Moreover, whose observation counts in obtaining scientific knowledge? It seems to me that there are two main types of actants who can achieve such observation in the first place: laypersons and the scientists themselves. Considering techniques which attempt to understand the brain, whether that is through MRI scans or otherwise, it is the scientists who have access to these methods, not laypersons. With this observation, the question becomes one of whose narrative is more trustworthy: that of personal experience and accumulation of information or secondary information and interpretation of that information. If personal experience is more trustworthy (i.e. empiricism), this is of course problematic for laypersons because such people probably do not have the time or resources to practice science ‘properly,’ at least, to the standards of the scientific community at large. For scientists, however, this is not a problem because they are the ones publishing the accounts of their practices and observations, and are the ones who the laypersons are told to trust. This is to say that laypersons are on the receiving end of the second narrative I mentioned, meaning that laypersons receive secondary information and must interpret that information as laypersons. This means that laypersons are not using empiricist methods to understand phenomena that are meant to be understood empirically. In the case of what a patient is told about their brain, they do not get to see it for themselves, and based on Mastroianis’ quotation, neither do scientists. Another problem is that scientists have paradigms by which their thought collectives interpret and explain their findings. Unless a layperson has a penchant for autonomous study, chances are high that their interpretations of scientific information do not meet the standards of the scientific community.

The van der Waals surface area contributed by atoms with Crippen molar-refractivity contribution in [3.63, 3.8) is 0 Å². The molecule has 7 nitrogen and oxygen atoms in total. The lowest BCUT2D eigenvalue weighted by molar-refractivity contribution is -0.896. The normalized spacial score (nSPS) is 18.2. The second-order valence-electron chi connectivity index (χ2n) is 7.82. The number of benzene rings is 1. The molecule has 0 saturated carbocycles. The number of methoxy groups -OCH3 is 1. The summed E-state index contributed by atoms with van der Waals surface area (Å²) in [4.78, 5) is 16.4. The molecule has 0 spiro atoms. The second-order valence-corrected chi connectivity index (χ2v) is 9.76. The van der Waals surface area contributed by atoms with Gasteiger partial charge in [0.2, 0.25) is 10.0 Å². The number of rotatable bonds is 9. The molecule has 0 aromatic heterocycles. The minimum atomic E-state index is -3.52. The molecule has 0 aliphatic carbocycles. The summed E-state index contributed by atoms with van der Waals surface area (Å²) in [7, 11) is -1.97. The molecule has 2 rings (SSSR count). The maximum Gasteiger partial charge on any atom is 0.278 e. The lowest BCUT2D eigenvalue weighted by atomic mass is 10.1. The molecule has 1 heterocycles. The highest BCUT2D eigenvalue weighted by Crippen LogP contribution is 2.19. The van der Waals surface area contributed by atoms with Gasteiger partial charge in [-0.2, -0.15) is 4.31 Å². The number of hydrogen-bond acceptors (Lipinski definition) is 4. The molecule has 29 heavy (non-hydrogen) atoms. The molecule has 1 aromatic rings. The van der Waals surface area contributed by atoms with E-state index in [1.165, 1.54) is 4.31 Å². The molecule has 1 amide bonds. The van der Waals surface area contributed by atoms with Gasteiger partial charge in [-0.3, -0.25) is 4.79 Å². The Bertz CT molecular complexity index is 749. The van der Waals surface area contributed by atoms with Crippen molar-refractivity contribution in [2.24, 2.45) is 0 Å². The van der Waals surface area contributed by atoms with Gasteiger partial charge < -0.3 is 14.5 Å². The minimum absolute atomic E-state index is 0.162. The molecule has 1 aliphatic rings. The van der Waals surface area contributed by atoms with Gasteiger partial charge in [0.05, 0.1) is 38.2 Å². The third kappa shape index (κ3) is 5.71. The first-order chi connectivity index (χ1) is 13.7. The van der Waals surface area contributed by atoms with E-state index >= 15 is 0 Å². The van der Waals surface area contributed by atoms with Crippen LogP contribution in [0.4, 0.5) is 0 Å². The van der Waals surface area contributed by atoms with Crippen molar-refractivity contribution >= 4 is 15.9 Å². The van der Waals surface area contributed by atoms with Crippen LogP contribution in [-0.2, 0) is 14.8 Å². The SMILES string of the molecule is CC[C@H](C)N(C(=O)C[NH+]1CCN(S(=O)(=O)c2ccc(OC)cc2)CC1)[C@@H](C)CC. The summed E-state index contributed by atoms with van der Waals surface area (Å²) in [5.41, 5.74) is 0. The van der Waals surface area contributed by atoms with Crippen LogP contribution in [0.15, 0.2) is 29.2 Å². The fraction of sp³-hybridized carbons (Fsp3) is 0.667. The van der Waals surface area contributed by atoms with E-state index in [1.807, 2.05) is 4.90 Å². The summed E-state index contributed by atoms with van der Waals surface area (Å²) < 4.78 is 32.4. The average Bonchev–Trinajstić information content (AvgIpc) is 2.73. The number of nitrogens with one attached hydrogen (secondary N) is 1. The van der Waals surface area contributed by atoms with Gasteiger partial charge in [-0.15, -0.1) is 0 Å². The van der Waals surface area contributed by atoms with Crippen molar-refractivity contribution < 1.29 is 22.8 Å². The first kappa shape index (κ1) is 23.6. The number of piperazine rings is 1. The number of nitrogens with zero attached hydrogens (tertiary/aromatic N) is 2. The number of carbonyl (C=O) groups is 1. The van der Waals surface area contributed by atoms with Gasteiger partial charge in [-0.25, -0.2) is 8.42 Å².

APPENDIX: I don't know if that word, 'appendix,' actually applies here because this is certainly not a book, but anyway, this is a section from my Fringes and Folkways paper that I've mentioned on here at least once or twice before. I posted some other parts from the paper here, and here, and ... here. More to the point, in this piece I am not arguing for some anti-science or anti-healthcare attitude, though I understand it may read like that, unfortunately. Rather, this is a questioning of taken for granted assumptions about technology, and an exposé of some of the problems that empiricism suffers. Under empiricism, as I have outlined it in relation to technology and healthcare, there is neither sufficient evidence to trust ones judgments about their own health nor to trust that of a medical professional, both of which I think many of us would agree are dangerous. Also, appendix is a pretty apropos term for a short article about a health-related topic!

Friday, May 12, 2017

Aesthete Observations

My legs are very sore today, and if there's one reason I won't sleep tonight, it's because my legs are a little sore today.

The hours of the past three days have not been what I quite expected, though I take delight in them. My world feels open to me even if the world itself is not. What a difference 'the' makes! When I think about it, I am, in actuality, nothing more than an unsuccessful rebel. For what I rebel against is not so much of importance as the truth in itself that I rebel without being granted the very success which drives my rebellion. But here I am sounding rather tautological and wish to write no more.